Notable examples include the ban on motorcycles in Addis Ababa announced in July 2019 by the city Mayor, Takele Uma, citing concerns around the involvement of these vehicles in violent crimes, as well as, Lagos state government’s ban on the activities of commercial motorcycle, effective from February 1st 2020, which will have a significant impact on these start-ups, their contractors who rely on their vehicles and riders as their primary source of income, and of course, commuters.

These solutions have also been leveraged to improve logistics and provide urban populations and businesses with the goods and services required to help their economies function and grow. Companies such as Kobo360 and Lori Systems, winners of the Apps Africa Best Enterprise Solution 2018 and the Apps Africa Best Mobility Solution Award 2019 respectively are providing solutions to inefficient supply chain systems in order for Agriculture and e-Commerce businesses to scale. Both Lori Systems and Kobo360 have expanded across the continent at breakneck speed.

Speaking with Kagure Wamunyu, CEO, African Region at Kobo360, ahead of the Africa Tech Summit, she says, “Using technology, we are providing an efficient solution for all the key elements in the supply chain, while ensuring reliability, transparency and cost savings.”

Swvl, Kobo360 and Lori Systems collectively raised $102 million in 2019, hardly an insignificant number, even if it isn’t fintech. And with the news of East African logistics company, Sendy raising $20 million, 2020 will undoubtedly be another big year for logistics. Where people are looking to inject speed in congested cities, and efficiency into supply chains that are disjointed and opaque, start-ups are providing solutions that help businesses beyond themselves.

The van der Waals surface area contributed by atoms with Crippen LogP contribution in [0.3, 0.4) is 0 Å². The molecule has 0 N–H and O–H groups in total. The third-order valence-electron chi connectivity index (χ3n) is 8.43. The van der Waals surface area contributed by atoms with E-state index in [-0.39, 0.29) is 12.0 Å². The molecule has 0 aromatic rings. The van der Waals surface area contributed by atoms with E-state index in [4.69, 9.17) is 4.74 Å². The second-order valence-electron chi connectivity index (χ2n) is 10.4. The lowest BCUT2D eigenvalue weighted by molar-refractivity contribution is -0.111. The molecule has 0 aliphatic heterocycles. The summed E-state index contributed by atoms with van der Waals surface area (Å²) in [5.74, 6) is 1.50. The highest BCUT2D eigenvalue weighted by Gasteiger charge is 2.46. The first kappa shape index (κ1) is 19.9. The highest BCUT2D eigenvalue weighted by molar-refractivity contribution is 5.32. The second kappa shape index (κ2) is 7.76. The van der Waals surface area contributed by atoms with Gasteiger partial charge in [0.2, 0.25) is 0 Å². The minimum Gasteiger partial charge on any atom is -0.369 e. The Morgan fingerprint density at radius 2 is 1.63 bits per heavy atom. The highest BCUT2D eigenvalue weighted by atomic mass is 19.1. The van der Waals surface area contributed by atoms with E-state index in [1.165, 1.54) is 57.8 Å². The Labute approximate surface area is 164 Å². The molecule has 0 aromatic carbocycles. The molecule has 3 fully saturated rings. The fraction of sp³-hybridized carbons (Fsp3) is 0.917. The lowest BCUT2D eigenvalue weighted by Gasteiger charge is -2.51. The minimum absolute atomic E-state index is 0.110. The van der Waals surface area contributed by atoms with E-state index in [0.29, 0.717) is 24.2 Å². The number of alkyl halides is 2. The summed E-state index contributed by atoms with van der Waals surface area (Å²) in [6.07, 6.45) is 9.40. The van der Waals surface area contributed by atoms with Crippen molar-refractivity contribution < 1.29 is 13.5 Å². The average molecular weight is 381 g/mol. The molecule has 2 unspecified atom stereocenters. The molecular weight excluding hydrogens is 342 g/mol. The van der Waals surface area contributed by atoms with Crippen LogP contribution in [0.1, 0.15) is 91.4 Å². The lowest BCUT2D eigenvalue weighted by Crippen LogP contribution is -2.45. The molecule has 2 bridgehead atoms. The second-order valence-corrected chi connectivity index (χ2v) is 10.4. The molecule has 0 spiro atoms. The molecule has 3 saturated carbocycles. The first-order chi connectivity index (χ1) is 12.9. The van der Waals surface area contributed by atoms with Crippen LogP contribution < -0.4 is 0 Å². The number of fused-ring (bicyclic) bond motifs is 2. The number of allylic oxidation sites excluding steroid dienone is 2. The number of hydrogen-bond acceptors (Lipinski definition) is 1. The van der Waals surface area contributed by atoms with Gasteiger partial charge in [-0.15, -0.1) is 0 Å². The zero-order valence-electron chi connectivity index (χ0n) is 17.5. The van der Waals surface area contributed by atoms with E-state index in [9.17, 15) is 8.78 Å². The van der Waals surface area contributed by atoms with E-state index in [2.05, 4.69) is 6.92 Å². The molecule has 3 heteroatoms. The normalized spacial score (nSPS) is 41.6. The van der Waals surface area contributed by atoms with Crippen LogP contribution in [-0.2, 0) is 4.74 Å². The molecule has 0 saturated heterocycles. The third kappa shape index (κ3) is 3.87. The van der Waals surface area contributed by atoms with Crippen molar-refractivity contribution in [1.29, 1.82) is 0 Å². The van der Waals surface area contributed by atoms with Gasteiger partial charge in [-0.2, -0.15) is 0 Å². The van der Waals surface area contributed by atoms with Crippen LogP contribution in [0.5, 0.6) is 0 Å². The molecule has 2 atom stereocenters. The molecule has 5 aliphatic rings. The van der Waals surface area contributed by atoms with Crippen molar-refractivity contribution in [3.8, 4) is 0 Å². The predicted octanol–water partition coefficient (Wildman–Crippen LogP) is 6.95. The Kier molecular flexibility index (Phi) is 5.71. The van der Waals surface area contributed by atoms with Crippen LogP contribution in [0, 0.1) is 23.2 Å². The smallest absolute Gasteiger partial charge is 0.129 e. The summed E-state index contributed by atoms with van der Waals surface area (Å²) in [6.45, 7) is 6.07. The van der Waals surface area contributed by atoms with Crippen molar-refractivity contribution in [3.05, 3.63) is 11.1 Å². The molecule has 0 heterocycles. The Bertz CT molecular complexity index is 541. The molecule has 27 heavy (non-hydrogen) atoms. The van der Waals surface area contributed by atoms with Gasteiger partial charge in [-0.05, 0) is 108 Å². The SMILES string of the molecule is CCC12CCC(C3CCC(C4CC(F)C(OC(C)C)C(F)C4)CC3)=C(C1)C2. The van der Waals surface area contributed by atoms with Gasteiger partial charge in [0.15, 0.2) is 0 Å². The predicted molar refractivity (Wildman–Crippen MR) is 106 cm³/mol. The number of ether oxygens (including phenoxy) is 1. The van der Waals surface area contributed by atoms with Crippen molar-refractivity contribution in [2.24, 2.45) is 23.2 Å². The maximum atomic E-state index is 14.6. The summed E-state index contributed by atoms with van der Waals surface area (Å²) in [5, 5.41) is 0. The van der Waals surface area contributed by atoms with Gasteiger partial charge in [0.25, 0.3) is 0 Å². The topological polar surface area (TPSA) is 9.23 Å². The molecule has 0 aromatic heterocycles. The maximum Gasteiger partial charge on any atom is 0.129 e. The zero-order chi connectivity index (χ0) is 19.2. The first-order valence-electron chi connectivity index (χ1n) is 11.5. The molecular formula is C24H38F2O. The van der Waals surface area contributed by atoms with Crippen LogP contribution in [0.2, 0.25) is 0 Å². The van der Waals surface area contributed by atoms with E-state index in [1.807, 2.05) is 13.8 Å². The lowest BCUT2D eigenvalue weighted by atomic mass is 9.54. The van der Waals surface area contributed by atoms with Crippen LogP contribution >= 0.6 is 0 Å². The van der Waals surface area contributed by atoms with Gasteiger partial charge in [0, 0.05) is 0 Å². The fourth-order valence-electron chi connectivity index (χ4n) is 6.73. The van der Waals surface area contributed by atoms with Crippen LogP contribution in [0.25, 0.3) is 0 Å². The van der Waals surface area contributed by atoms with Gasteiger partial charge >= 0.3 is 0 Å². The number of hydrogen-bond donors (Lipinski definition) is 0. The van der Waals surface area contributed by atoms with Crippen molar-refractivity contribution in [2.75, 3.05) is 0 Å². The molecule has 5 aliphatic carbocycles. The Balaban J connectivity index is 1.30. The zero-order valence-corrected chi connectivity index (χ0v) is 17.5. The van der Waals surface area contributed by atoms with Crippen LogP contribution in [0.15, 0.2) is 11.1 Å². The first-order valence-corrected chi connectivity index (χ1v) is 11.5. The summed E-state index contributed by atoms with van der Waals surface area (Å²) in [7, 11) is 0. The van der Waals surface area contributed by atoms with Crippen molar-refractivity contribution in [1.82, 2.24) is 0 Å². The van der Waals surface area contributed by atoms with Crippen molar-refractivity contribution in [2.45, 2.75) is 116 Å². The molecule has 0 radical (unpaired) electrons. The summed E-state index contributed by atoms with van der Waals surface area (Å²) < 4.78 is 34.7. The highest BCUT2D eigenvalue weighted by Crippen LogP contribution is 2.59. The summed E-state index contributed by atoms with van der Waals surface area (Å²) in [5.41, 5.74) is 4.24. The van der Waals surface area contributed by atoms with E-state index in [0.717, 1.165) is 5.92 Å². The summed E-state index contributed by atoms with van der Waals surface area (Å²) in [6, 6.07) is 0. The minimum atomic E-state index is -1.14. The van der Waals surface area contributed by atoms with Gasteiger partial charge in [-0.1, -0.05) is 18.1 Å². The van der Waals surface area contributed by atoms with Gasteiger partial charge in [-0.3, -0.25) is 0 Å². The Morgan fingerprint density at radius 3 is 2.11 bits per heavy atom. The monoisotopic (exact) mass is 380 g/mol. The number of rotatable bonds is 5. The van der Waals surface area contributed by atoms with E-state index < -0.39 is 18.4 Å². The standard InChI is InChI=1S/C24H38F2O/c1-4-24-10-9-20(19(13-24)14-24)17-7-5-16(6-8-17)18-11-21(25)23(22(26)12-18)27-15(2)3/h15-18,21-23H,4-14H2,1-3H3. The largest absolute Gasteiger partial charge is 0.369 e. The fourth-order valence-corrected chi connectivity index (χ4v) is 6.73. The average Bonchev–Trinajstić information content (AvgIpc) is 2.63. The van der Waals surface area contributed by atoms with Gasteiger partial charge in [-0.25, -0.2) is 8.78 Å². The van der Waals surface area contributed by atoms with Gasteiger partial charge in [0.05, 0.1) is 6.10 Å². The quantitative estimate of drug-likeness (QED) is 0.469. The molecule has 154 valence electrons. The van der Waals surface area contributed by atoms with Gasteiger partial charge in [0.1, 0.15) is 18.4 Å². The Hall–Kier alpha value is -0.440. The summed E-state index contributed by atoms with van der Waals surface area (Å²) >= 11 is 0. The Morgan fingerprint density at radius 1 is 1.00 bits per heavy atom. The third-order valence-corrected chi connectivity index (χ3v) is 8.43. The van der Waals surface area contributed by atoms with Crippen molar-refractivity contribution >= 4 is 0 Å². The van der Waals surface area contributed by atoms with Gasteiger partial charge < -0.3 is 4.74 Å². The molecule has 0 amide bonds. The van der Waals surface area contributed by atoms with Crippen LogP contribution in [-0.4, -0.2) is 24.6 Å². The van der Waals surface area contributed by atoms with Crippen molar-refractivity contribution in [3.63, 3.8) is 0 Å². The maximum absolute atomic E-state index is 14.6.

Progress in the mobility sector will not only improve transport but access to goods, services, education, employment and overall economic growth. We can expect to see more investment – in terms of infrastructure and technology – into the mobility space, because Africa and Africans, need to move. At scale.
A jumia Truck

According to McKinsey, the future of eCommerce is huge with the market predicted to be worth $75 billion by 2025. These predictions are contingent on a number of other supporting factors, one being improvements in mobility and delivery infrastructure, resulting in a blurring of boundaries between logistics, mobility and e-commerce.

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With the implementation of AfCFTA and the lowering of many customs barriers in Africa on the horizon, we can also expect more demand within the mobility sector. This almost guarantees that there will be more challengers arriving on the tech scene, while many of the current players expand into new cities and countries. These solutions are not only more efficient but greener, safer and more sustainable, and governments will have to take more action in providing the physical and legal infrastructure to support and regulate these innovators.